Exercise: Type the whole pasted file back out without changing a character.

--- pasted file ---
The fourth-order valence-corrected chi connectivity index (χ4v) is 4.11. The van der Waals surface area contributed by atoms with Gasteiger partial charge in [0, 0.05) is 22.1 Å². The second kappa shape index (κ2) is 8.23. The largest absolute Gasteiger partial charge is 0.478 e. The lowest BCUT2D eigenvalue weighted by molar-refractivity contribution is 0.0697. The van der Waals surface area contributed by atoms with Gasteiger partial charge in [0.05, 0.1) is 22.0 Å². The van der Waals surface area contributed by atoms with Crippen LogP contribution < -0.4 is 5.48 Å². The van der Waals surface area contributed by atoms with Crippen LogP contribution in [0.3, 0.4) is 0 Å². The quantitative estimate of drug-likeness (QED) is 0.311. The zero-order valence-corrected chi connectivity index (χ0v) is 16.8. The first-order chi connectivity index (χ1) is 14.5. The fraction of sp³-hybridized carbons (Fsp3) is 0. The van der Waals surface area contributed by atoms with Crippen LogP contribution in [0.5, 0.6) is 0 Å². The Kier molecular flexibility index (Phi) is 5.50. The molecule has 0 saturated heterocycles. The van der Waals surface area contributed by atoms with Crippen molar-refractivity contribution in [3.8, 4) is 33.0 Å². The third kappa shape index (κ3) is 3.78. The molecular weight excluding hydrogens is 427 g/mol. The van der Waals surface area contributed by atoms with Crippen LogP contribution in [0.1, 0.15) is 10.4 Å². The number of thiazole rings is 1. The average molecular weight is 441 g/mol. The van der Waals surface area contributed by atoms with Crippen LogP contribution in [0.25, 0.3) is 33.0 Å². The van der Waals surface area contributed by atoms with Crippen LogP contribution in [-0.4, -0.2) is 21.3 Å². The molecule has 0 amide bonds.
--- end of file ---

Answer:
The fourth-order valence-corrected chi connectivity index (χ4v) is 4.11. The van der Waals surface area contributed by atoms with Gasteiger partial charge in [0, 0.05) is 22.1 Å². The second kappa shape index (κ2) is 8.23. The largest absolute Gasteiger partial charge is 0.478 e. The lowest BCUT2D eigenvalue weighted by molar-refractivity contribution is 0.0697. The van der Waals surface area contributed by atoms with Gasteiger partial charge in [0.05, 0.1) is 22.0 Å². The van der Waals surface area contributed by atoms with Crippen LogP contribution < -0.4 is 5.48 Å². The van der Waals surface area contributed by atoms with Crippen LogP contribution in [0.3, 0.4) is 0 Å². The quantitative estimate of drug-likeness (QED) is 0.311. The zero-order valence-corrected chi connectivity index (χ0v) is 16.8. The first-order chi connectivity index (χ1) is 14.5. The fraction of sp³-hybridized carbons (Fsp3) is 0. The van der Waals surface area contributed by atoms with Crippen LogP contribution in [0.5, 0.6) is 0 Å². The Kier molecular flexibility index (Phi) is 5.50. The molecule has 0 saturated heterocycles. The van der Waals surface area contributed by atoms with Crippen molar-refractivity contribution in [3.8, 4) is 33.0 Å². The third kappa shape index (κ3) is 3.78. The molecular weight excluding hydrogens is 427 g/mol. The van der Waals surface area contributed by atoms with Crippen LogP contribution in [0.1, 0.15) is 10.4 Å². The number of thiazole rings is 1. The average molecular weight is 441 g/mol. The van der Waals surface area contributed by atoms with Crippen LogP contribution in [0.25, 0.3) is 33.0 Å². The van der Waals surface area contributed by atoms with Crippen LogP contribution in [-0.4, -0.2) is 21.3 Å². The molecule has 0 amide bonds.